I've compiled a list of folks in the field of comic books, strips, animation, illustration, etc. who have passed this year. If you see that I've missed someone, please let me know and I'll update the list! The formatics is kind of goonie with pictures being separated from the obit due to conversion from Word to .pdf. I'm sure there's a fix, but I'm challenged in that area. Special thanks to Mark Evanier and The Beat who did the first (and best) reporting on a lot of these individuals.COMICS 2008 Update 2

Monday, December 22, 2008


I was pleased to be a guest on "Northern Kentucky Magazine" last week and play this song that I wrote ten years ago and first performed on the show in 2001. I hope I didn't make too many mistakes! Enjoy and Merry Christmas.

Monday, December 15, 2008


December 16th, 1773, as seen by John Severin (from Cracked Magazine #230 (9/87)...click to enlarge

Sunday, December 14, 2008

BETTIE PAGE (1923-2008)

Just a few words about Bettie Page, '50s pin-up extraordinaire, who died this week at the age of 85. Most of you know that revived interest in Page was the result of Dave Stevens including her in his 'Rocketeer' comic in the mid-1980s. I encountered her image frequently during my years working at Comic Quest. There was no end to folks capitalizing on her image, whether is was via trading cards or old burlesque films like 'Teasearama' -

Page was also a recurring subject of the artist Olivia, and during the non-sport trading card craze of the early '90s, her image was hard to miss. It didn't seem strange then, but looking back now it's interesting to me that Bettie Page was embraced and beloved by comic book fans moreso than any other model, even Marilyn Monroe. Her clean, girl-next-door looks mixed with the 'anything goes' style of her fetish pictures give viewers the idea that she can be anybody.

After a couple of decades of obscurity, poverty and mental institutionalization, the revival of interest caught up with Page herself. She submitted to interviews, but declined to be photographed and had her face blacked out for TV. She hired an agency to pursue remuneration for the myriad uses of her image. I was shocked to see her on "The Girls Next Door", showing up as a guest at a Playboy mansion party (she was a 1955 Playmate (NSFW). In her last years she was able to receive the respect and reverence given her work a half-century ago, giving the Bettie Page story a happy ending.

Friday, December 5, 2008


I came in late to the "Boston Legal" tea party. Though I had never watched it’s parent show, "The Practice", I had always meant to watch the spinoff since I heard William Shatner talking about it on Howard Stern (when the new series had the working title of "Fleet Street"). I caught it midway through season two, and then it wasn’t for series stars Shatner, James Spader, but episode guest star Michael J. Fox. To my pleasant surprise, the series regulars included some old TV friends: Rene Auberjoinois (“Benson”), Candice Bergen (“Murphy Brown”) and the delicious Julie Bowen (“Ed”). So I stuck with it, and enjoyed the three seasons to follow.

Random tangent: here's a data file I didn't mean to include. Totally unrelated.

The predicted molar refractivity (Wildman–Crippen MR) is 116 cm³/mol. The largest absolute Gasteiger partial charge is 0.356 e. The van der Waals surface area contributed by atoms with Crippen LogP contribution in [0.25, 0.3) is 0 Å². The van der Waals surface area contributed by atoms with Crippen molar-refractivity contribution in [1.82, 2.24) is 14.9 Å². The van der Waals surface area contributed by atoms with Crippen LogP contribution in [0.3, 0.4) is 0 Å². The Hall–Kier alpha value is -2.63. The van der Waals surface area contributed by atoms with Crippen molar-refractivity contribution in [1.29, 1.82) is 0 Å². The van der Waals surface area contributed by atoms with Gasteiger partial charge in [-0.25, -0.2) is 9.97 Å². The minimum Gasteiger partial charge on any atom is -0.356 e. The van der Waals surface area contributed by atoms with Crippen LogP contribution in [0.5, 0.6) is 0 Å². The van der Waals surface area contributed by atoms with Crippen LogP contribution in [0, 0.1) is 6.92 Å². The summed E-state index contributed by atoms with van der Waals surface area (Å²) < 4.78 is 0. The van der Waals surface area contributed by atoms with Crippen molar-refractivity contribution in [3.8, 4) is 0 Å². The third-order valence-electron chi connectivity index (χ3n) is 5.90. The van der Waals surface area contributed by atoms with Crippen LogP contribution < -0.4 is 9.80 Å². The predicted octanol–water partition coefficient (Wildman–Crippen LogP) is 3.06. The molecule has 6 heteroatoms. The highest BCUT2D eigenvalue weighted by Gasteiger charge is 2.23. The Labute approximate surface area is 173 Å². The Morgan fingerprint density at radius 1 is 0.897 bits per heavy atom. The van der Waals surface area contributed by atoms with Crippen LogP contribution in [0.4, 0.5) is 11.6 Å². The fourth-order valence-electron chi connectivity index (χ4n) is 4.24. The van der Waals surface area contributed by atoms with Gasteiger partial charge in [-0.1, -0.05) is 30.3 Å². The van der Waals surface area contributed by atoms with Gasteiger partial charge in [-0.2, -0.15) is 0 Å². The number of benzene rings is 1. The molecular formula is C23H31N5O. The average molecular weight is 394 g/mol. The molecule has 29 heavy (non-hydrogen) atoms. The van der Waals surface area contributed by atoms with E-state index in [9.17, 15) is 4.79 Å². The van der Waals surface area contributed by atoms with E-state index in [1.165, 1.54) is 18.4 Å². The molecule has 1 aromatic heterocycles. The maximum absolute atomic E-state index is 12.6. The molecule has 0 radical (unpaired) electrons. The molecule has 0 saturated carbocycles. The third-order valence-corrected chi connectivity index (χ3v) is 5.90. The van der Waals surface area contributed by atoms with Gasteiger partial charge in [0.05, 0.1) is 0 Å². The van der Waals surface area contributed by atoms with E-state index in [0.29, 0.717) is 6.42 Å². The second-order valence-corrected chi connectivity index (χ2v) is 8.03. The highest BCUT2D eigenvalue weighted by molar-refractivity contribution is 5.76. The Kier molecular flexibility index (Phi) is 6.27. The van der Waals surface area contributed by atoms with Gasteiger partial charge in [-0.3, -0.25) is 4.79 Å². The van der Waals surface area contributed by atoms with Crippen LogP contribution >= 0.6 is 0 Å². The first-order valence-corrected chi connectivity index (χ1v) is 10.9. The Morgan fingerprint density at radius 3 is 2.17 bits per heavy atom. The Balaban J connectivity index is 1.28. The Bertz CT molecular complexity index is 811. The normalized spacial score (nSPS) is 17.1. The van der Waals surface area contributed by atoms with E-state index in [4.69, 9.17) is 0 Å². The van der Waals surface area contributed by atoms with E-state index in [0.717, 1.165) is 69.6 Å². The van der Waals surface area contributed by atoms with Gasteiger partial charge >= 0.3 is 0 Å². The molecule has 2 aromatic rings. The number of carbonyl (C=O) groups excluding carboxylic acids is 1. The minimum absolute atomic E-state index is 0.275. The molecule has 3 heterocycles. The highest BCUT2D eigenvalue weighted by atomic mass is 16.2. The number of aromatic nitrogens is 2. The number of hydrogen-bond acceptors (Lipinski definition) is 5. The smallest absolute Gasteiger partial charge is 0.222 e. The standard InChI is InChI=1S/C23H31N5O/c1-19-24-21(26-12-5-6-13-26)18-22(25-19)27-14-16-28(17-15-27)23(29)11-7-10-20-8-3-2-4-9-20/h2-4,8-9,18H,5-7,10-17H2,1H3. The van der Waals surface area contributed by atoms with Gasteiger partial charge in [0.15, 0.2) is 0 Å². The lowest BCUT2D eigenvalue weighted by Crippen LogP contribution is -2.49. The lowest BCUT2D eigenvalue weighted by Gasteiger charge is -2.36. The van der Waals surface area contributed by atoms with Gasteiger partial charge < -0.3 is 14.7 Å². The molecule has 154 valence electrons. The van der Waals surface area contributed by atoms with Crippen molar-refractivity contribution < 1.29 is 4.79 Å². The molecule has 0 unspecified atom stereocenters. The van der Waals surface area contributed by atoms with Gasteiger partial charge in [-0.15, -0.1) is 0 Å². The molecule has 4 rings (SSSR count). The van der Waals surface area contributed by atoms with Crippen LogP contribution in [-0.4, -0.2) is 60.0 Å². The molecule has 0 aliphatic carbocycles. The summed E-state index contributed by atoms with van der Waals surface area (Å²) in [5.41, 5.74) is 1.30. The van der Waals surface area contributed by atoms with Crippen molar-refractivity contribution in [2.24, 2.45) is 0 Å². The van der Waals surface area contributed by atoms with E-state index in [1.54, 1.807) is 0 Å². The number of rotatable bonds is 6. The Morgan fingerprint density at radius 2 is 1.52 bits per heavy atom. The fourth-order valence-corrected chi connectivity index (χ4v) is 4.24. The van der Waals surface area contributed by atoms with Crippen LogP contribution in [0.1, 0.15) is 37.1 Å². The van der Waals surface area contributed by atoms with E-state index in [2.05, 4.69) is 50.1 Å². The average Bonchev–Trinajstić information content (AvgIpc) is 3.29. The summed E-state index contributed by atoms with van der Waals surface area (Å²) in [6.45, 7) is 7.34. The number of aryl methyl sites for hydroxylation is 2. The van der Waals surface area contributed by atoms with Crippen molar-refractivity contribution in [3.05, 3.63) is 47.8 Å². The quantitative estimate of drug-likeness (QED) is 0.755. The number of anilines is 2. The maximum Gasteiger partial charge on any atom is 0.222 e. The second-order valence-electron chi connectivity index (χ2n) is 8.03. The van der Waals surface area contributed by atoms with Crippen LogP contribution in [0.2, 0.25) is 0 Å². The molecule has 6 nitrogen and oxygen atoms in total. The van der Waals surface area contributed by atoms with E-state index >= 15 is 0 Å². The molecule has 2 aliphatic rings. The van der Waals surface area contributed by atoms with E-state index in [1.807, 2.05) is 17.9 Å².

“Boston Legal” ends Monday night with back-to-back episodes on ABC, ending an abbreviated fifth season. It’s a leaner cast, down to just six lawyers from last year’s nine. Cast changes were the norm, and the only survivors from season one are show stars William Shatner and James Spader. Their roles brought both actors their largest acclaim, with five Emmy nominations and two wins for Shatner as Denny Crane, four Emmy nominations and three wins for Spader as Alan Shore. My wife, Jill, always asked me while I watch this show. It's the polar opposite of my politics. In fact, it continually assaulted and insulted my beliefs and ideals. It went out of its way to make liberal ideas and causes seem like the obvious choice and those who do not agree are idiots. This was particularly on display when Alan Shore made his extensive closing arguments. I've fast-forwarded through most of them. The only right-wing character is Crane, portrayed often as a buffoon who's losing his mind.

That said, what keeps me watching are the people, not just the regulars but the recurring wacky judges (like Henry Gibson and Shelley Berman) and Betty White as a perpetual scofflaw. But "Boston Legal", for all it's in-your-face politics, is really the love story of two men, two friends, Denny Crane and Alan Shore. There friendship is implausible, unconventional, but honest and uplifting to both. It's also been a great showcase for Candice Bergen (Shirley Schmidt) and John Larroquette as the sane wardens of a bin of lawyer loonies. The best character, for me, is Christian Clemenson as Jerry Espenson. Jerry started out as a recurring character nicknamed 'Hands', because he was most comfortable always keeping his hands on his thighs (even while walking). He went from taking a senior partner hostage at gunpoint to becoming a partner himself with the firm. Clemenson's Emmy-winning portrayal of this sympathetic, troubled man gave us a character for the viewer to root for each week.

I'm glad we got a last chance with these characters. We even got the contrived TV Thanksgiving episode where the co-workers have dinner together, causing Shirley to exclaim, "Do we have to fight? Can't we just eat and make small talk and pretend we like each other?"